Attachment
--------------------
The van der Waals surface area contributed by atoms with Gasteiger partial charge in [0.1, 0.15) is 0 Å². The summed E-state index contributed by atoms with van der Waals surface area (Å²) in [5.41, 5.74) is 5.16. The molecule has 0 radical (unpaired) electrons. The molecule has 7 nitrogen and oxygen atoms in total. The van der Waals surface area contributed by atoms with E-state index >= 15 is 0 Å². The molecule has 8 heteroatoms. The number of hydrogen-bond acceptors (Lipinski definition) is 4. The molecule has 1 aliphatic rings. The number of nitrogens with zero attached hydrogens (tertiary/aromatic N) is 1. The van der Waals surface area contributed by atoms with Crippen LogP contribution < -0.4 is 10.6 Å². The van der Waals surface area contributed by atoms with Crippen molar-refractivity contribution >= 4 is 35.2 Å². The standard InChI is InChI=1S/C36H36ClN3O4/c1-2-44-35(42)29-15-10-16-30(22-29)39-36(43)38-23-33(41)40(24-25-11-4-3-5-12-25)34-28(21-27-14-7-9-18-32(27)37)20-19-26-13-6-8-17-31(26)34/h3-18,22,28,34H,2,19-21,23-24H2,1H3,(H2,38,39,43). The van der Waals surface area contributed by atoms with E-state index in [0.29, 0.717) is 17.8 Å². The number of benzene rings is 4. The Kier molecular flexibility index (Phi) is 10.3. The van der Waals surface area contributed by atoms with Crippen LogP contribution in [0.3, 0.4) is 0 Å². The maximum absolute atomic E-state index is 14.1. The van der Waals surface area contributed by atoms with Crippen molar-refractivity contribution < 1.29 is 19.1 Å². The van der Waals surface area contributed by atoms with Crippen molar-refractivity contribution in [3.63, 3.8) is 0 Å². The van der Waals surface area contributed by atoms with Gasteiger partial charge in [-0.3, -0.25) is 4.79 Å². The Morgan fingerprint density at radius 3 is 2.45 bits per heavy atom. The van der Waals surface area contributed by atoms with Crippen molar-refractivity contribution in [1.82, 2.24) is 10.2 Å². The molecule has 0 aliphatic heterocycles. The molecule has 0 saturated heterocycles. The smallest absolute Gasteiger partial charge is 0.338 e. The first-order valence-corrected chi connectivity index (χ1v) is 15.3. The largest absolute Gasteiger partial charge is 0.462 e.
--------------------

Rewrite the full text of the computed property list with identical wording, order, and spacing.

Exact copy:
The van der Waals surface area contributed by atoms with Gasteiger partial charge in [0.1, 0.15) is 0 Å². The summed E-state index contributed by atoms with van der Waals surface area (Å²) in [5.41, 5.74) is 5.16. The molecule has 0 radical (unpaired) electrons. The molecule has 7 nitrogen and oxygen atoms in total. The van der Waals surface area contributed by atoms with E-state index >= 15 is 0 Å². The molecule has 8 heteroatoms. The number of hydrogen-bond acceptors (Lipinski definition) is 4. The molecule has 1 aliphatic rings. The number of nitrogens with zero attached hydrogens (tertiary/aromatic N) is 1. The van der Waals surface area contributed by atoms with Crippen LogP contribution < -0.4 is 10.6 Å². The van der Waals surface area contributed by atoms with Crippen molar-refractivity contribution >= 4 is 35.2 Å². The standard InChI is InChI=1S/C36H36ClN3O4/c1-2-44-35(42)29-15-10-16-30(22-29)39-36(43)38-23-33(41)40(24-25-11-4-3-5-12-25)34-28(21-27-14-7-9-18-32(27)37)20-19-26-13-6-8-17-31(26)34/h3-18,22,28,34H,2,19-21,23-24H2,1H3,(H2,38,39,43). The van der Waals surface area contributed by atoms with E-state index in [0.29, 0.717) is 17.8 Å². The number of benzene rings is 4. The Kier molecular flexibility index (Phi) is 10.3. The van der Waals surface area contributed by atoms with Crippen LogP contribution in [0.3, 0.4) is 0 Å². The maximum absolute atomic E-state index is 14.1. The van der Waals surface area contributed by atoms with Crippen molar-refractivity contribution < 1.29 is 19.1 Å². The van der Waals surface area contributed by atoms with Crippen molar-refractivity contribution in [3.63, 3.8) is 0 Å². The van der Waals surface area contributed by atoms with Gasteiger partial charge in [-0.3, -0.25) is 4.79 Å². The Morgan fingerprint density at radius 3 is 2.45 bits per heavy atom. The van der Waals surface area contributed by atoms with Crippen molar-refractivity contribution in [1.82, 2.24) is 10.2 Å². The molecule has 0 aliphatic heterocycles. The molecule has 0 saturated heterocycles. The smallest absolute Gasteiger partial charge is 0.338 e. The first-order valence-corrected chi connectivity index (χ1v) is 15.3. The largest absolute Gasteiger partial charge is 0.462 e.